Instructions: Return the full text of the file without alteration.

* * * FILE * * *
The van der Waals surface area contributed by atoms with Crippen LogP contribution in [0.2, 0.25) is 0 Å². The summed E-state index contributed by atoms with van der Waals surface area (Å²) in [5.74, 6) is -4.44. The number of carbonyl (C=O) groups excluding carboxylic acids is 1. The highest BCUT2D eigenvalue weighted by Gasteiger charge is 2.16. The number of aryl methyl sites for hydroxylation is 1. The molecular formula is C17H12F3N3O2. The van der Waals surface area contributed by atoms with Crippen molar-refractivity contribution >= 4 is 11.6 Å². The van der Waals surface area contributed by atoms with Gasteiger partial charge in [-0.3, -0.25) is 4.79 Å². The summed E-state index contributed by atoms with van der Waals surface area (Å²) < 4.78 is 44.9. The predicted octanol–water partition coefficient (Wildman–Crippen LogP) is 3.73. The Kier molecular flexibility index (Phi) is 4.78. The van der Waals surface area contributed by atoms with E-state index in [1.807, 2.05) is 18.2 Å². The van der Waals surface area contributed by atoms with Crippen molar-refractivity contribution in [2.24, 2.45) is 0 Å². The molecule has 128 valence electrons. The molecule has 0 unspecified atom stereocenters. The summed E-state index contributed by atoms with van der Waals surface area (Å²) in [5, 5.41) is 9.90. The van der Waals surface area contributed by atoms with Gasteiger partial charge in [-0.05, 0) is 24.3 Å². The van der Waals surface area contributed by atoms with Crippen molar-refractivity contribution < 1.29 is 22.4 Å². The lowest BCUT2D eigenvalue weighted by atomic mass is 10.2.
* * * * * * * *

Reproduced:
The van der Waals surface area contributed by atoms with Crippen LogP contribution in [0.2, 0.25) is 0 Å². The summed E-state index contributed by atoms with van der Waals surface area (Å²) in [5.74, 6) is -4.44. The number of carbonyl (C=O) groups excluding carboxylic acids is 1. The highest BCUT2D eigenvalue weighted by Gasteiger charge is 2.16. The number of aryl methyl sites for hydroxylation is 1. The molecular formula is C17H12F3N3O2. The van der Waals surface area contributed by atoms with Crippen molar-refractivity contribution >= 4 is 11.6 Å². The van der Waals surface area contributed by atoms with Gasteiger partial charge in [-0.3, -0.25) is 4.79 Å². The summed E-state index contributed by atoms with van der Waals surface area (Å²) < 4.78 is 44.9. The predicted octanol–water partition coefficient (Wildman–Crippen LogP) is 3.73. The Kier molecular flexibility index (Phi) is 4.78. The van der Waals surface area contributed by atoms with E-state index in [1.807, 2.05) is 18.2 Å². The van der Waals surface area contributed by atoms with Crippen molar-refractivity contribution in [2.24, 2.45) is 0 Å². The molecule has 128 valence electrons. The molecule has 0 unspecified atom stereocenters. The summed E-state index contributed by atoms with van der Waals surface area (Å²) in [5, 5.41) is 9.90. The van der Waals surface area contributed by atoms with Gasteiger partial charge in [-0.05, 0) is 24.3 Å². The van der Waals surface area contributed by atoms with Crippen molar-refractivity contribution < 1.29 is 22.4 Å². The lowest BCUT2D eigenvalue weighted by atomic mass is 10.2.